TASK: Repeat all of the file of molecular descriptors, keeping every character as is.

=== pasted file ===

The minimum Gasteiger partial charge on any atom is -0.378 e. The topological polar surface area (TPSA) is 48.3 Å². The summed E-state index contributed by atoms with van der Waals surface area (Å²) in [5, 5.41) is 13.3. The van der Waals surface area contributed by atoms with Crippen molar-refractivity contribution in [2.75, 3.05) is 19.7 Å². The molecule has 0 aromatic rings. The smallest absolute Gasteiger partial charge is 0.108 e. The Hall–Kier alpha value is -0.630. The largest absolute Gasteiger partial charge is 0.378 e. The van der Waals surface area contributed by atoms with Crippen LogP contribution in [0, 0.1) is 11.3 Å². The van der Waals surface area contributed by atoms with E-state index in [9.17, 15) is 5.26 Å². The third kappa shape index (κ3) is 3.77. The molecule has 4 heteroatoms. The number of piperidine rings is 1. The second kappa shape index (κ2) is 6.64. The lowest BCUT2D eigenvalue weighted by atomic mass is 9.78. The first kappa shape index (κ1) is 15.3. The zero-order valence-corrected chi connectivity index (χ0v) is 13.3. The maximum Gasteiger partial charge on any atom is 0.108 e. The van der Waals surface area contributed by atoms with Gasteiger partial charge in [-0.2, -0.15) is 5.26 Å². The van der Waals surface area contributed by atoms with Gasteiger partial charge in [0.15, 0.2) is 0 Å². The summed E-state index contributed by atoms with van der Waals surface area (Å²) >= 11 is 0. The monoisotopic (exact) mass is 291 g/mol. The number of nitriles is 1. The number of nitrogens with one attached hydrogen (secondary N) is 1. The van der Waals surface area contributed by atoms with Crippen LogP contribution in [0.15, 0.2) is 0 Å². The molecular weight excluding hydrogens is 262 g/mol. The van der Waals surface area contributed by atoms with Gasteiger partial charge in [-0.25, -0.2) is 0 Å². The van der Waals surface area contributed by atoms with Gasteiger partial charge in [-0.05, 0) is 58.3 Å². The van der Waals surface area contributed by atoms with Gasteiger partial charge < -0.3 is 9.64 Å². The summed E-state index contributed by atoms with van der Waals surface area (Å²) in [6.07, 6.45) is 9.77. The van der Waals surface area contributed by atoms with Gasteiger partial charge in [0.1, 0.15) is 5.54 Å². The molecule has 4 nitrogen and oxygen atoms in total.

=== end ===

The minimum Gasteiger partial charge on any atom is -0.378 e. The topological polar surface area (TPSA) is 48.3 Å². The summed E-state index contributed by atoms with van der Waals surface area (Å²) in [5, 5.41) is 13.3. The van der Waals surface area contributed by atoms with Crippen molar-refractivity contribution in [2.75, 3.05) is 19.7 Å². The molecule has 0 aromatic rings. The smallest absolute Gasteiger partial charge is 0.108 e. The Hall–Kier alpha value is -0.630. The largest absolute Gasteiger partial charge is 0.378 e. The van der Waals surface area contributed by atoms with Crippen LogP contribution in [0, 0.1) is 11.3 Å². The van der Waals surface area contributed by atoms with E-state index in [9.17, 15) is 5.26 Å². The third kappa shape index (κ3) is 3.77. The molecule has 4 heteroatoms. The number of piperidine rings is 1. The second kappa shape index (κ2) is 6.64. The lowest BCUT2D eigenvalue weighted by atomic mass is 9.78. The first kappa shape index (κ1) is 15.3. The zero-order valence-corrected chi connectivity index (χ0v) is 13.3. The maximum Gasteiger partial charge on any atom is 0.108 e. The van der Waals surface area contributed by atoms with Gasteiger partial charge in [-0.2, -0.15) is 5.26 Å². The van der Waals surface area contributed by atoms with Gasteiger partial charge in [0.15, 0.2) is 0 Å². The summed E-state index contributed by atoms with van der Waals surface area (Å²) >= 11 is 0. The monoisotopic (exact) mass is 291 g/mol. The number of nitriles is 1. The number of nitrogens with one attached hydrogen (secondary N) is 1. The van der Waals surface area contributed by atoms with Crippen LogP contribution in [0.15, 0.2) is 0 Å². The molecular weight excluding hydrogens is 262 g/mol. The van der Waals surface area contributed by atoms with Gasteiger partial charge in [-0.25, -0.2) is 0 Å². The van der Waals surface area contributed by atoms with Gasteiger partial charge in [-0.05, 0) is 58.3 Å². The van der Waals surface area contributed by atoms with Gasteiger partial charge < -0.3 is 9.64 Å². The summed E-state index contributed by atoms with van der Waals surface area (Å²) in [6.07, 6.45) is 9.77. The van der Waals surface area contributed by atoms with Gasteiger partial charge in [0.1, 0.15) is 5.54 Å². The molecule has 4 nitrogen and oxygen atoms in total.